“Furthermore, as of the end of July 2022, the Federal Government owed N20.61 trillion in debt, after borrowing N3.15 trillion from the CBN in just seven months. This level of borrowing from the CBN is 10 times higher than the statutory limit of 5% for Ways and Means advances by the CBN. The CBN’s ability to control domestic prices and exchange rates may be harmed if it continues to lend to the Federal Government in excess of the statutory Ways and Means limit.

“The CBN’s deficit financing causes distortions or surges in the monetary base, which has had a negative impact on domestic prices and the exchange rate, resulting in macroeconomic instability, due to the injection of excess liquidity.

“When it comes to the Federal budget, perhaps the single most crucial fact for the public to grasp is that business as usual is simply not an option. Creditors will not lend to a government whose debt is growing at an unsustainable rate, relative to national income. Thus, the Federal Government will need to make budgetary adjustments large enough to stabilize the budget, eventually. A methodical and deliberate procedure that takes into account relevant factors and allows for sufficient lead time for individuals and businesses to adapt to new tax and spending policies could be used to make these modifications. It is also possible that a fiscal crisis will occur, prompting the government to make the necessary adjustments more quickly and at a much higher cost to the economy, as a result of rising interest rates, falling confidence and asset values, and a decelerating economy. The choices are stark and generally unpalatable.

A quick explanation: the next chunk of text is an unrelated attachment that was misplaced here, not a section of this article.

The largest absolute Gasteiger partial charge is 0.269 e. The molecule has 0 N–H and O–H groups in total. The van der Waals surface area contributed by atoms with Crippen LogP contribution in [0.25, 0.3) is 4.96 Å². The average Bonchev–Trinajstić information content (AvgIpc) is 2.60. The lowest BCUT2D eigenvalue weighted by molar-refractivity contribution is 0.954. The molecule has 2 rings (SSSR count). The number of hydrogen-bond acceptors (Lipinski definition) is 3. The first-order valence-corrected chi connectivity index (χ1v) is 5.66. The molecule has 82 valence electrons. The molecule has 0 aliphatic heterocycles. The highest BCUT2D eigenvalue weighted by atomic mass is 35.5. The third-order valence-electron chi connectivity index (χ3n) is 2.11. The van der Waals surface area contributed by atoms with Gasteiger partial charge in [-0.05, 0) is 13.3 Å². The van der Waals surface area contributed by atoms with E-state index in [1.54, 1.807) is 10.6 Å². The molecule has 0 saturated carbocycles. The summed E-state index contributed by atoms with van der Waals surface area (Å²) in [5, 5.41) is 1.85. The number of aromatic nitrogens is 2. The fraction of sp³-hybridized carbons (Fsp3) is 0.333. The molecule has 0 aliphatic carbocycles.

“Long-term fiscal sustainability should be the primary focus of Federal budget policy. To put it simply, fiscal sustainability occurs when the debt-to-income ratio of the Federal Government remains stable or decreases over time. To accomplish this, the primary budget should be balanced, or at least very close to it, by cutting costs and raising income

until spending is roughly equivalent to income before interest payments.